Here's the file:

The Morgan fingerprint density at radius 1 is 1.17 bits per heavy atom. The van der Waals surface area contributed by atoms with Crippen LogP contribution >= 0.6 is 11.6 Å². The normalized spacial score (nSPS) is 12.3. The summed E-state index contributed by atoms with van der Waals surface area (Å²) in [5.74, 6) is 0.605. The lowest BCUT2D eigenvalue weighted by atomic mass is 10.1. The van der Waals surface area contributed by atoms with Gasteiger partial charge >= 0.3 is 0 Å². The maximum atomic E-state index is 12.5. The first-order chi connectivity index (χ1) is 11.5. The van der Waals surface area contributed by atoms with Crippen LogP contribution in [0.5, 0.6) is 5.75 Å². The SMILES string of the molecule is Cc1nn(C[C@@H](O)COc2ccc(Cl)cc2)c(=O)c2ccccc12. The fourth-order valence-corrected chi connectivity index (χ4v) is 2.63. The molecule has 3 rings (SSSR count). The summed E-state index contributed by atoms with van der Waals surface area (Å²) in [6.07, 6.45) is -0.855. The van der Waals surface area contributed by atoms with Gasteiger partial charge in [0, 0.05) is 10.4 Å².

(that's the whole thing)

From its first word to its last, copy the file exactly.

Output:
The Morgan fingerprint density at radius 1 is 1.17 bits per heavy atom. The van der Waals surface area contributed by atoms with Crippen LogP contribution >= 0.6 is 11.6 Å². The normalized spacial score (nSPS) is 12.3. The summed E-state index contributed by atoms with van der Waals surface area (Å²) in [5.74, 6) is 0.605. The lowest BCUT2D eigenvalue weighted by atomic mass is 10.1. The van der Waals surface area contributed by atoms with Gasteiger partial charge >= 0.3 is 0 Å². The maximum atomic E-state index is 12.5. The first-order chi connectivity index (χ1) is 11.5. The van der Waals surface area contributed by atoms with Crippen LogP contribution in [0.5, 0.6) is 5.75 Å². The SMILES string of the molecule is Cc1nn(C[C@@H](O)COc2ccc(Cl)cc2)c(=O)c2ccccc12. The fourth-order valence-corrected chi connectivity index (χ4v) is 2.63. The molecule has 3 rings (SSSR count). The summed E-state index contributed by atoms with van der Waals surface area (Å²) in [6.07, 6.45) is -0.855. The van der Waals surface area contributed by atoms with Gasteiger partial charge in [0, 0.05) is 10.4 Å².